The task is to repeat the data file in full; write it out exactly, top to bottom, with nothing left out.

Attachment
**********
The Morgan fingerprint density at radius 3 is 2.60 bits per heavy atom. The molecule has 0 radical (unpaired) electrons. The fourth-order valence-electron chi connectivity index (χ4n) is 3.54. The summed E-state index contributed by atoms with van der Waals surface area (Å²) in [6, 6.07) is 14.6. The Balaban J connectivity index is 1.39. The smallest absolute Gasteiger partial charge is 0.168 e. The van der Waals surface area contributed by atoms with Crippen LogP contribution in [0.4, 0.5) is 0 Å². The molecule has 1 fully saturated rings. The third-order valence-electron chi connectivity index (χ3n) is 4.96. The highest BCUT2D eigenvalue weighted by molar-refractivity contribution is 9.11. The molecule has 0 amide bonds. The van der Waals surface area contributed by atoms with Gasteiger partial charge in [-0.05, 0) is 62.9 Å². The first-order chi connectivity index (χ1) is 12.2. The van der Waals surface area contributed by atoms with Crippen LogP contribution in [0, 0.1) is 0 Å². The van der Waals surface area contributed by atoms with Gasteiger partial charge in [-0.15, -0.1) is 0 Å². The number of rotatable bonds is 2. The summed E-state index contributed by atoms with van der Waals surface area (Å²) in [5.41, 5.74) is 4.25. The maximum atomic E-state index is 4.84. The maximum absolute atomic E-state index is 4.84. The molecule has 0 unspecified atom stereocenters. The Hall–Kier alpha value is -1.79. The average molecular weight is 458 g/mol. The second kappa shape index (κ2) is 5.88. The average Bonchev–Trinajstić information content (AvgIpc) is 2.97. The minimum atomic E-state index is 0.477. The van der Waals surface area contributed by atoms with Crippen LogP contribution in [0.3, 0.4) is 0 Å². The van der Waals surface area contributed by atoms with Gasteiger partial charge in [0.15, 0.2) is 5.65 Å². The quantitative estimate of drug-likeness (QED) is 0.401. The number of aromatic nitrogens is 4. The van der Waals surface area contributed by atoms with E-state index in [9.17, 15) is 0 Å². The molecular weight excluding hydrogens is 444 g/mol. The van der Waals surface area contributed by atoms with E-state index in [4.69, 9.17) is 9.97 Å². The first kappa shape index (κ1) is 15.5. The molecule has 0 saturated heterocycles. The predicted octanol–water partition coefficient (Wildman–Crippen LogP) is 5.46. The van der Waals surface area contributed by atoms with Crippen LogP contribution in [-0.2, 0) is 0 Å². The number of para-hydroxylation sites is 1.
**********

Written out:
The Morgan fingerprint density at radius 3 is 2.60 bits per heavy atom. The molecule has 0 radical (unpaired) electrons. The fourth-order valence-electron chi connectivity index (χ4n) is 3.54. The summed E-state index contributed by atoms with van der Waals surface area (Å²) in [6, 6.07) is 14.6. The Balaban J connectivity index is 1.39. The smallest absolute Gasteiger partial charge is 0.168 e. The van der Waals surface area contributed by atoms with Crippen LogP contribution in [0.4, 0.5) is 0 Å². The molecule has 1 fully saturated rings. The third-order valence-electron chi connectivity index (χ3n) is 4.96. The highest BCUT2D eigenvalue weighted by molar-refractivity contribution is 9.11. The molecule has 0 amide bonds. The van der Waals surface area contributed by atoms with Gasteiger partial charge in [-0.05, 0) is 62.9 Å². The first-order chi connectivity index (χ1) is 12.2. The van der Waals surface area contributed by atoms with Crippen LogP contribution in [0, 0.1) is 0 Å². The van der Waals surface area contributed by atoms with Gasteiger partial charge in [-0.15, -0.1) is 0 Å². The number of rotatable bonds is 2. The summed E-state index contributed by atoms with van der Waals surface area (Å²) in [5.41, 5.74) is 4.25. The maximum atomic E-state index is 4.84. The maximum absolute atomic E-state index is 4.84. The molecule has 0 unspecified atom stereocenters. The Hall–Kier alpha value is -1.79. The average molecular weight is 458 g/mol. The second kappa shape index (κ2) is 5.88. The average Bonchev–Trinajstić information content (AvgIpc) is 2.97. The minimum atomic E-state index is 0.477. The van der Waals surface area contributed by atoms with Crippen LogP contribution in [0.3, 0.4) is 0 Å². The van der Waals surface area contributed by atoms with Gasteiger partial charge in [0.15, 0.2) is 5.65 Å². The quantitative estimate of drug-likeness (QED) is 0.401. The number of aromatic nitrogens is 4. The van der Waals surface area contributed by atoms with E-state index in [9.17, 15) is 0 Å². The molecular weight excluding hydrogens is 444 g/mol. The van der Waals surface area contributed by atoms with E-state index in [4.69, 9.17) is 9.97 Å². The first kappa shape index (κ1) is 15.5. The molecule has 0 saturated heterocycles. The predicted octanol–water partition coefficient (Wildman–Crippen LogP) is 5.46. The van der Waals surface area contributed by atoms with Crippen LogP contribution in [-0.2, 0) is 0 Å². The number of para-hydroxylation sites is 1.